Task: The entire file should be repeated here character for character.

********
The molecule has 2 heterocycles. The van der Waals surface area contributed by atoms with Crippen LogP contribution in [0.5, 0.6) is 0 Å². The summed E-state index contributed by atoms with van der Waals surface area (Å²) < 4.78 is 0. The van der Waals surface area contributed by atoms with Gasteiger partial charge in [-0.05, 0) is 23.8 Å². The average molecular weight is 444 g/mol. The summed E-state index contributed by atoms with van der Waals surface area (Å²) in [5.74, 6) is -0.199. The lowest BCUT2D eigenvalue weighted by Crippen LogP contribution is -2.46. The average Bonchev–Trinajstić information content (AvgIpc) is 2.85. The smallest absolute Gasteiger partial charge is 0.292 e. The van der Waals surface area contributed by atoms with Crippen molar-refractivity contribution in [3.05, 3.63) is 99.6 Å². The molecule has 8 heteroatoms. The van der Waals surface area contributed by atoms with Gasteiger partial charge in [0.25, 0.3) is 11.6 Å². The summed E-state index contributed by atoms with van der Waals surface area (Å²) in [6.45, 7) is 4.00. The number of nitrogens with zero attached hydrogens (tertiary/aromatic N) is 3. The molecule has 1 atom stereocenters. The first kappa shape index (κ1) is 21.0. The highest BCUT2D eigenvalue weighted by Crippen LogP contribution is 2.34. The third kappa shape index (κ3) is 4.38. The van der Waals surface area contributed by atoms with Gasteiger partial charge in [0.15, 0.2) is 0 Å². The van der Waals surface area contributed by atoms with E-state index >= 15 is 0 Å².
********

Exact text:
The molecule has 2 heterocycles. The van der Waals surface area contributed by atoms with Crippen LogP contribution in [0.5, 0.6) is 0 Å². The summed E-state index contributed by atoms with van der Waals surface area (Å²) < 4.78 is 0. The van der Waals surface area contributed by atoms with Gasteiger partial charge in [-0.05, 0) is 23.8 Å². The average molecular weight is 444 g/mol. The summed E-state index contributed by atoms with van der Waals surface area (Å²) in [5.74, 6) is -0.199. The lowest BCUT2D eigenvalue weighted by Crippen LogP contribution is -2.46. The average Bonchev–Trinajstić information content (AvgIpc) is 2.85. The smallest absolute Gasteiger partial charge is 0.292 e. The van der Waals surface area contributed by atoms with Crippen molar-refractivity contribution in [3.05, 3.63) is 99.6 Å². The molecule has 8 heteroatoms. The van der Waals surface area contributed by atoms with Gasteiger partial charge in [0.25, 0.3) is 11.6 Å². The summed E-state index contributed by atoms with van der Waals surface area (Å²) in [6.45, 7) is 4.00. The number of nitrogens with zero attached hydrogens (tertiary/aromatic N) is 3. The molecule has 1 atom stereocenters. The first kappa shape index (κ1) is 21.0. The highest BCUT2D eigenvalue weighted by Crippen LogP contribution is 2.34. The third kappa shape index (κ3) is 4.38. The van der Waals surface area contributed by atoms with Gasteiger partial charge in [0.15, 0.2) is 0 Å². The van der Waals surface area contributed by atoms with E-state index >= 15 is 0 Å².